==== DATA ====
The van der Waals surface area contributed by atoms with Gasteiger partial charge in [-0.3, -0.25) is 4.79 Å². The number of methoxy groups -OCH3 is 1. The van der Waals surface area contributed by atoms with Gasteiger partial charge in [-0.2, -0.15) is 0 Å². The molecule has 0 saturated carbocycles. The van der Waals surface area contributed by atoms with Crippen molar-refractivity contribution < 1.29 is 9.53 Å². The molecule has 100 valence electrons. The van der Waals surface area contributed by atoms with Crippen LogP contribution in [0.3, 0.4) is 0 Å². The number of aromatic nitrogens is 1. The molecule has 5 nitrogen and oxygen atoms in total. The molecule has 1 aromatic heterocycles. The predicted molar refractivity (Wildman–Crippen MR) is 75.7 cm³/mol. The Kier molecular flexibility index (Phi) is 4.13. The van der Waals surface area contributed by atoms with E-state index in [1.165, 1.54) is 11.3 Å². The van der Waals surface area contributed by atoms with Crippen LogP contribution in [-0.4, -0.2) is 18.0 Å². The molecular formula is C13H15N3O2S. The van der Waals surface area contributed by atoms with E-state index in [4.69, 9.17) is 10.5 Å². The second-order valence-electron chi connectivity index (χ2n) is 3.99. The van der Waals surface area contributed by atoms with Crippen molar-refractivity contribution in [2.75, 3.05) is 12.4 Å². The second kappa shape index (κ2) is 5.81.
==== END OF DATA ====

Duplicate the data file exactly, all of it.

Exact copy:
The van der Waals surface area contributed by atoms with Gasteiger partial charge in [-0.3, -0.25) is 4.79 Å². The number of methoxy groups -OCH3 is 1. The van der Waals surface area contributed by atoms with Gasteiger partial charge in [-0.2, -0.15) is 0 Å². The molecule has 0 saturated carbocycles. The van der Waals surface area contributed by atoms with Crippen molar-refractivity contribution < 1.29 is 9.53 Å². The molecule has 100 valence electrons. The van der Waals surface area contributed by atoms with Crippen LogP contribution in [0.3, 0.4) is 0 Å². The number of aromatic nitrogens is 1. The molecule has 5 nitrogen and oxygen atoms in total. The molecule has 1 aromatic heterocycles. The predicted molar refractivity (Wildman–Crippen MR) is 75.7 cm³/mol. The Kier molecular flexibility index (Phi) is 4.13. The van der Waals surface area contributed by atoms with E-state index in [1.165, 1.54) is 11.3 Å². The van der Waals surface area contributed by atoms with Crippen LogP contribution in [-0.4, -0.2) is 18.0 Å². The molecular formula is C13H15N3O2S. The van der Waals surface area contributed by atoms with E-state index in [4.69, 9.17) is 10.5 Å². The second-order valence-electron chi connectivity index (χ2n) is 3.99. The van der Waals surface area contributed by atoms with Crippen molar-refractivity contribution in [2.75, 3.05) is 12.4 Å². The second kappa shape index (κ2) is 5.81.